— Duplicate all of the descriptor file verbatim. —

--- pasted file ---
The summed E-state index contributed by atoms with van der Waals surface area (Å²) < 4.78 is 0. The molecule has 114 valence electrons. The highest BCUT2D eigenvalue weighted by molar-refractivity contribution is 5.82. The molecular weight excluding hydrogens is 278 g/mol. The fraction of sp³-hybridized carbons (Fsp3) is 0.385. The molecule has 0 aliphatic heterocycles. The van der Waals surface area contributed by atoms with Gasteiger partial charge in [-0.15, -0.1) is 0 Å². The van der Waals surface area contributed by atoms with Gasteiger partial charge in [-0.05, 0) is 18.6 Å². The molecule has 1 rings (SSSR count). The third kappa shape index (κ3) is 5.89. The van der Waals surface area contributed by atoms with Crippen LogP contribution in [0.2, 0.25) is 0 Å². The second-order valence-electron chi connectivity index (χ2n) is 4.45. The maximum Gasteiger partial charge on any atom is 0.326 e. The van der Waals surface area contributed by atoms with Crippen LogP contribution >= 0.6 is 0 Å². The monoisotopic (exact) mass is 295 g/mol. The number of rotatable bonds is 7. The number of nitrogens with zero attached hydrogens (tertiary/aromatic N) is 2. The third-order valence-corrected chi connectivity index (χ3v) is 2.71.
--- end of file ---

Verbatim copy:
The summed E-state index contributed by atoms with van der Waals surface area (Å²) < 4.78 is 0. The molecule has 114 valence electrons. The highest BCUT2D eigenvalue weighted by molar-refractivity contribution is 5.82. The molecular weight excluding hydrogens is 278 g/mol. The fraction of sp³-hybridized carbons (Fsp3) is 0.385. The molecule has 0 aliphatic heterocycles. The van der Waals surface area contributed by atoms with Gasteiger partial charge in [-0.15, -0.1) is 0 Å². The van der Waals surface area contributed by atoms with Gasteiger partial charge in [-0.05, 0) is 18.6 Å². The molecule has 1 rings (SSSR count). The third kappa shape index (κ3) is 5.89. The van der Waals surface area contributed by atoms with Crippen LogP contribution in [0.2, 0.25) is 0 Å². The second-order valence-electron chi connectivity index (χ2n) is 4.45. The maximum Gasteiger partial charge on any atom is 0.326 e. The van der Waals surface area contributed by atoms with Crippen LogP contribution >= 0.6 is 0 Å². The monoisotopic (exact) mass is 295 g/mol. The number of rotatable bonds is 7. The number of nitrogens with zero attached hydrogens (tertiary/aromatic N) is 2. The third-order valence-corrected chi connectivity index (χ3v) is 2.71.